And, rounding the bend into the home stretch, he steps into lane two and runs the remaining 100m of his season faster than his competitors to grab gold in the Athletics Ontario 1500m championships.
Thus ended my 2010 track season. I ran 3:49.97 to win the 1500m, a race that in which I maintained 3rd position as the leaders shuffled around until the last 200m when I moved into 2nd and then into 1st with 80m left. It was a relatively easy race - a rather large departure from the trainwreak that was the 800m the previous afternoon. I had warmed up, legs feeling fantastic and ready to go. I settled into 3rd off the gun and maintained that for the first lap in about 54 seconds. From there things went downhill. At 500m my legs went flat and my form disintergrated. 4th place flew by me and the leaders gapped me. At 100m to go, 5 and 6 pulled level with me but I knew who these athletes were.... I knew I couldnt let them take me and I fought them off to the line. I ran 1:54.8 - 4 seconds off both my pb and the winner.
Thus when I toed the line the next day for the 1500m, I was preparing for a similar race as the 800m and was determined that I would run myself into the ground in order to get a result. However, I was pleased to find out that my legs felt strong and the race started off slow...playing right into my hands and culminating with the finish described above.
And now for a (dare I say it myself?) well-deserved break. Looking back, training for my summer season began 4 days after the CIS Championships in March and since then I have logged over 850 miles and raced 14 times. I have criss-crossed the country for a total of 13309m and approximately 42 minutes and 20 seconds of racing. That's a heck of a lot, especially for someone who has never put together such a long summer season before.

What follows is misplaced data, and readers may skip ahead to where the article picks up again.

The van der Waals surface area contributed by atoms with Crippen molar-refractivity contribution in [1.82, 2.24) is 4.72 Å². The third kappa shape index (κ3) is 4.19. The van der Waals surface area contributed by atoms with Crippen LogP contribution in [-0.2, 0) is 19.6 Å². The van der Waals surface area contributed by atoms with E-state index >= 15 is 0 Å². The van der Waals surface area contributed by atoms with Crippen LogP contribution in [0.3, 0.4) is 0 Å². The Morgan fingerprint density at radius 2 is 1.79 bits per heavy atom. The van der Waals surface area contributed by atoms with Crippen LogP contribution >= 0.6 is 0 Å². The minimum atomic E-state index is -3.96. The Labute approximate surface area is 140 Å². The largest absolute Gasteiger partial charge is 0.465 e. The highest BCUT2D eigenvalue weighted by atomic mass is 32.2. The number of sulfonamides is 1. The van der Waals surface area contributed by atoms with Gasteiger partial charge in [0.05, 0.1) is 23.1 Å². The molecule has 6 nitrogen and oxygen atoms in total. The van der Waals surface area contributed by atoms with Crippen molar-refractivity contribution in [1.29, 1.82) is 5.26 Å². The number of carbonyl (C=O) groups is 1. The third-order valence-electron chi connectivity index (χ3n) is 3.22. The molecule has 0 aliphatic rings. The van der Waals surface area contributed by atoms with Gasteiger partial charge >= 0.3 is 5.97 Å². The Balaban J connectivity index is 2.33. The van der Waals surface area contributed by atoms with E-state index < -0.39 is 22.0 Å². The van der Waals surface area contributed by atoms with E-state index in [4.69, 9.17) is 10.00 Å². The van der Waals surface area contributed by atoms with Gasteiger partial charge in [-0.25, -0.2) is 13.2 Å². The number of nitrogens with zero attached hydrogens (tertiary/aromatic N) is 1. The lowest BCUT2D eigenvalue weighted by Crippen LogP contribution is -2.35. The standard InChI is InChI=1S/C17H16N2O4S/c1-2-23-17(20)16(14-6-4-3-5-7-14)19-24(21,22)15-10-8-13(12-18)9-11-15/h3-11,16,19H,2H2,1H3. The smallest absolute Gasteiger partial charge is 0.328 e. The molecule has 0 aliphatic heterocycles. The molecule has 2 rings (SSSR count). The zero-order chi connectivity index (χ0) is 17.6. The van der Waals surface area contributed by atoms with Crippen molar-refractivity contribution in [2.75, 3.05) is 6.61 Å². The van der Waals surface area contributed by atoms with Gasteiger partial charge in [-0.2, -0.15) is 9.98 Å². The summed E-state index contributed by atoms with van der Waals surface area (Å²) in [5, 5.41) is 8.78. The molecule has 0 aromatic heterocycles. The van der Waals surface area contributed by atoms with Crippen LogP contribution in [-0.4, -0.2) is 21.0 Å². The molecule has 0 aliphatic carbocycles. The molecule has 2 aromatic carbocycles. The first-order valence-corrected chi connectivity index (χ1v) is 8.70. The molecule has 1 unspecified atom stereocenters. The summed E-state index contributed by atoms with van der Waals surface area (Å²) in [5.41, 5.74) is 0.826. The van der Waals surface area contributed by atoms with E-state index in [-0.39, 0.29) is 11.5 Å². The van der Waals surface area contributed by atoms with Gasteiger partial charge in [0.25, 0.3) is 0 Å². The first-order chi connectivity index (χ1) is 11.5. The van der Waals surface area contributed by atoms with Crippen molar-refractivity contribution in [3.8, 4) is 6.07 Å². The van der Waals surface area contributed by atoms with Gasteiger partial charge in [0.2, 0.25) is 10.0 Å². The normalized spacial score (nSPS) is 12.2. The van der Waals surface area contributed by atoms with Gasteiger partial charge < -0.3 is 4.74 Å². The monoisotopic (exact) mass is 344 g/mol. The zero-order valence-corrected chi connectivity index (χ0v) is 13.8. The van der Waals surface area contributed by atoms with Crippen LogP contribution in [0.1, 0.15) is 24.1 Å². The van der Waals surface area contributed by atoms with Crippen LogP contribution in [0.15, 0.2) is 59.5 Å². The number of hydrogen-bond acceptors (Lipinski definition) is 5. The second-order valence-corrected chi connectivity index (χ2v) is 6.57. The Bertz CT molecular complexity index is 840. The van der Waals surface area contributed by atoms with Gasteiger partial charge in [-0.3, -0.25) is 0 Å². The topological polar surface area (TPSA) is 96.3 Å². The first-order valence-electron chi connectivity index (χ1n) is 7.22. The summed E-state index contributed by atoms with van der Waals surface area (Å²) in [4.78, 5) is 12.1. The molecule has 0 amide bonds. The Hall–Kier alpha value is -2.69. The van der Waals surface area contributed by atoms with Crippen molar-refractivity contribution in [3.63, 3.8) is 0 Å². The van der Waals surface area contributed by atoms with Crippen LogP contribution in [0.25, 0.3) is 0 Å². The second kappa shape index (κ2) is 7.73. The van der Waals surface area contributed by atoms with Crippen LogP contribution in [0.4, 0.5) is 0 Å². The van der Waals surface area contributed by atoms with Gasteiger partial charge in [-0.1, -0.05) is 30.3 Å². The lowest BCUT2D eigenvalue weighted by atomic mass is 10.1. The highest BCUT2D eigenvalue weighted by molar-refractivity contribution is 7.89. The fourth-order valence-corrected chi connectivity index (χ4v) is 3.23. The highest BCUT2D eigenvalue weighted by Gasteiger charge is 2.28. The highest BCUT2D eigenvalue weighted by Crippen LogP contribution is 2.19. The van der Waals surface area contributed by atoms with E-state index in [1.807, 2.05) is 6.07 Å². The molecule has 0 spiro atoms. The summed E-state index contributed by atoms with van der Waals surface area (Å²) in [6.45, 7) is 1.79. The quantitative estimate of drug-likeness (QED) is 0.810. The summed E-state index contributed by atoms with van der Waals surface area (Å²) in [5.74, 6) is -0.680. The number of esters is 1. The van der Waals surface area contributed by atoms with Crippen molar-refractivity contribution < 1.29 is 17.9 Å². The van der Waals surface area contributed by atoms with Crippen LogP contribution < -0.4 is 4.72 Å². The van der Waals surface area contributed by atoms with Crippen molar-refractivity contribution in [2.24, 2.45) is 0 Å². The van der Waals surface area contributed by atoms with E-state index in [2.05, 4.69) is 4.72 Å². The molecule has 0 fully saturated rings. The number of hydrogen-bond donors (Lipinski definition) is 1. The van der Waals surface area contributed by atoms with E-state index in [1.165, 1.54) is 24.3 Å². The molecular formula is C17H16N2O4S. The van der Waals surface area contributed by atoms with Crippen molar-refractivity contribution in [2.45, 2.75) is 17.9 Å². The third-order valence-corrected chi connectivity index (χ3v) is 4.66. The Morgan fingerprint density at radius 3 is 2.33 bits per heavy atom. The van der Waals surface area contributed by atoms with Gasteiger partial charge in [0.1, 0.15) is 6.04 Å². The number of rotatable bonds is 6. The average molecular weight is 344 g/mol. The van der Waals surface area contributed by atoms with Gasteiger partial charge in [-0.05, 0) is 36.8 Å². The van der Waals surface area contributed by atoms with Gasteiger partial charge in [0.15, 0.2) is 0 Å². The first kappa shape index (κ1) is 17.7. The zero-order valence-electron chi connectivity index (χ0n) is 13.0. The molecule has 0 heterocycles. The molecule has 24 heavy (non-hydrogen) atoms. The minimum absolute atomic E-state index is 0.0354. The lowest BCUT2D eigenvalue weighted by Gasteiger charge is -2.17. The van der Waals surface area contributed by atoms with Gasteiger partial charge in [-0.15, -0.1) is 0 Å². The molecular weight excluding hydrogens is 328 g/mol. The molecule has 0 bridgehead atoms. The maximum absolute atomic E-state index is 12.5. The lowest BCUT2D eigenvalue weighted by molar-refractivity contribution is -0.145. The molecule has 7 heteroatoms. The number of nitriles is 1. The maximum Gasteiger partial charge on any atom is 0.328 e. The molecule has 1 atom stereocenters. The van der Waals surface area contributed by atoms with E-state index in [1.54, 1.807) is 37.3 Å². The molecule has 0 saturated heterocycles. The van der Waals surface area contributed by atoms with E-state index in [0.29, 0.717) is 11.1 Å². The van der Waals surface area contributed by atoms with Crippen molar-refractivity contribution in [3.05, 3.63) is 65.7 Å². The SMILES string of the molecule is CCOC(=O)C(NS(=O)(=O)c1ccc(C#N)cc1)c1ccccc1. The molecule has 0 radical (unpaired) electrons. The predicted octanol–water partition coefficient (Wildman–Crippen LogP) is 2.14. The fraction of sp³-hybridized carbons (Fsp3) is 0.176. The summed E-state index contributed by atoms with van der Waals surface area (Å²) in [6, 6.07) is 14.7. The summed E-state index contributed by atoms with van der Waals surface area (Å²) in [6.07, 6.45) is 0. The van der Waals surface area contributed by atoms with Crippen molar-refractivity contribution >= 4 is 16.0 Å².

And what have I taken away from this season? How have I changed and what lessons have I learnt?
- Never give up! If I can get within 100m of the finish line, no matter how badly I feel, there is always something left in the tank to kick.
- The art of recovery. Both mentally and physically, I have discovered ways of making sure that I return my next race or training session ready to face the challenge. There are no secrets - just taking good care of your body (eg eating and sleeping right) and having a positive attitude make a world of difference.
- Racing Maturity. While the wisdom of my tactics are often debated, I am getting better at making decisions while in the pack. Timing and location are essential to set oneself up for success. My main strategy is to react to developments in the pack; with further training and growth I hope to be strong enough to take control of races myself.
- No time for heroes. In training, no single Hurculean effort determines one's success. It is more so the everyday, regular efforts that culminate over weeks and months. In races, the objective is to win - to be at the front of the pack only when it counts: at the finish line. Bolting at the gun to try to lead start to finish is rarely an effective strategy.
- I have so much to learn. This pretty much sums itself up!
- Base Camp II. That's where I am at now. I still have far to go before I reach the summit of this mountain. But I think it's possible. Time will tell!
Thats all for now. I'm taking two weeks off from running and then will dive into the XC season. I will continue to blog (perhaps not as regularly during my sabbatical) about the life of a EMIP. Thanks for following me this season and look out for more to come!